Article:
Buenos Dias From A Costa Rican Internship

February 1, 2013 | By Courtney Ernston, J.D. Class of 2013

I have just started a legal internship in San Jose, Costa Rica, with the Inter-American Court on Human Rights, one of four international Courts in the world.   

First week and half here has been quite the experience already!  The Court operates ENTIRELY in Spanish, so I didn't really get a grace period to ease into things – although I must admit the total immersion into the language has already helped me tremendously.    

I am thrilled to be in this internship. This is the Court where the decisions that the Inter-American Commission on Human Rights go for review – basically the Supreme Court on human rights in the Americas. I was put on a case that will be heard in about two weeks before the Court.  I've been tasked with writing a memo on Article 9 (freedom from ex post facto laws) using case law from the European Court of Human Rights, the U.S., this Court's jurisprudence and the Inter-American Commission on Human Rights decisions in trying to show that the State violated this article.  Can't talk about much more than that on the case itself; it's very covert. Just preparing for my career as an international spy!   

In terms of logistics, we have a senior lawyer, a junior, anywhere from one to four interns (our superstar team has four), a legal assistant and a clerk.  I just got out of my first one-on-one meeting with my senior lawyer, and he seemed very impressed with my analyses thus far. He even threw in a, "Wow, I hadn't thought about using the language like that” -- and that felt pretty darn good!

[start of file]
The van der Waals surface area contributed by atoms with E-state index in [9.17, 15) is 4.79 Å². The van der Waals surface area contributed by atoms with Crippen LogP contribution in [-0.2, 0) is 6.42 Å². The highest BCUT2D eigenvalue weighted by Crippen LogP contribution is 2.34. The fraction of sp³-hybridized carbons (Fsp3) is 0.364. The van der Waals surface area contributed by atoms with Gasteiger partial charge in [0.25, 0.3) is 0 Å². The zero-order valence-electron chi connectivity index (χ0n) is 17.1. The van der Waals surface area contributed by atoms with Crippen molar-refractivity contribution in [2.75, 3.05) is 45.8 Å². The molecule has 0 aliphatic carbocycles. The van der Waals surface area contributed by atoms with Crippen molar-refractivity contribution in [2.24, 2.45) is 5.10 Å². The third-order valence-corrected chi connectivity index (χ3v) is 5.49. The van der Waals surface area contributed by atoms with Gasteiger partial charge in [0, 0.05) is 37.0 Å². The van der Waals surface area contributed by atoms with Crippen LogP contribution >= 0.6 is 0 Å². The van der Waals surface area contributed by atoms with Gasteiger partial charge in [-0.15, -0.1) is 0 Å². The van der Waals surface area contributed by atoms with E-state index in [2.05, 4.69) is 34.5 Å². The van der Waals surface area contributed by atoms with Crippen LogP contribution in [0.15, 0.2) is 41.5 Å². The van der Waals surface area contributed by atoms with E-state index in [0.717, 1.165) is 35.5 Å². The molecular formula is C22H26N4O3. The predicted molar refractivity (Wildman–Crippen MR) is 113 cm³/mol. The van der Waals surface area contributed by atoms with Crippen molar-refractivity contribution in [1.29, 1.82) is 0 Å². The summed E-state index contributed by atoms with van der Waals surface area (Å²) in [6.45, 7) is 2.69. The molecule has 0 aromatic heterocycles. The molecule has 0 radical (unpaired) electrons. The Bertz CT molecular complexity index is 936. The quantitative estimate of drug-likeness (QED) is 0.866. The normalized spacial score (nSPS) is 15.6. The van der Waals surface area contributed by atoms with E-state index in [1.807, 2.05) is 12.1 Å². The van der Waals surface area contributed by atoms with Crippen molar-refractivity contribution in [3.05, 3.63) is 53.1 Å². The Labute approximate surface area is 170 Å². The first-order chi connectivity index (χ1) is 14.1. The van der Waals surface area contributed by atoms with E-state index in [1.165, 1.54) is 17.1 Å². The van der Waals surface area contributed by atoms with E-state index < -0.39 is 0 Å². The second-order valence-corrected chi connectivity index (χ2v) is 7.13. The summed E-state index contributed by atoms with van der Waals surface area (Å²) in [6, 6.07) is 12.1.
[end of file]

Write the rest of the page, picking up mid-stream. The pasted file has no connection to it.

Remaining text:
I look forward to more adventures during my semester in Costa Rica – but, for now, off I go to Panama to enjoy the beautiful beaches!    

Saludos a todos.

More News & Media

News

Legal Scholars to Speak at OU Law on Historical and Modern ‘Blackness as Nuisance’

Two legal scholars and authors will discuss historic and present-day permutations of a form of racial profiling in a Zoom webinar hosted by the University of Oklahoma College of Law, set for noon Wednesday, Oct. 21.

10/19/20

Blog

OU Law Conversations: Dean Emeritus Andrew Coats

What led you to OU Law? I have wanted to go to law school since I was a teenager. I was active in speech contests and enjoyed making oral presentations. When I was in high school, I would go downtown and watch some of the trials at the courthouse, so, I got acquainted with the courtroom rather early. I obtained a Navy scholarship to go to OU. I was a regular Navy midshipman then I served three years in the far east before coming back to law school. I wanted to attend law school and came back to OU.

10/12/20

Blog

OU Law Conversations: Robert Barnes

What led you to OU Law? OU Law has been part of my family since the 1920s. My great uncle was Dr. Maurice Merrill, a 1922 graduate of OU Law who then earned a Doctorate in Law from Harvard University in 1925. Merrill taught at OU Law for 30 years, published numerous seminal works in oil and gas law, constitutional law, administrative law and the law of Notice. While still in his twenties, Merrill published the seminal treatise Implied Covenants in Oil and Gas Law, which has been a cornerstone of my cases. In law school, I lived with Uncle Maurice and marveled at his longhand scrawl which was literally final copy in its first draft form. In my mind, he will always be ten times the lawyer that I ever became.

10/08/20

All News & Media

Thank you for your interest in applying to OU Law

Please select your program of interest to learn more about the application process.

J.D. ProgramM.L.S. ProgramLL.M. ProgramLegal Assistant Education Not sure? Learn more about admissions at OU Law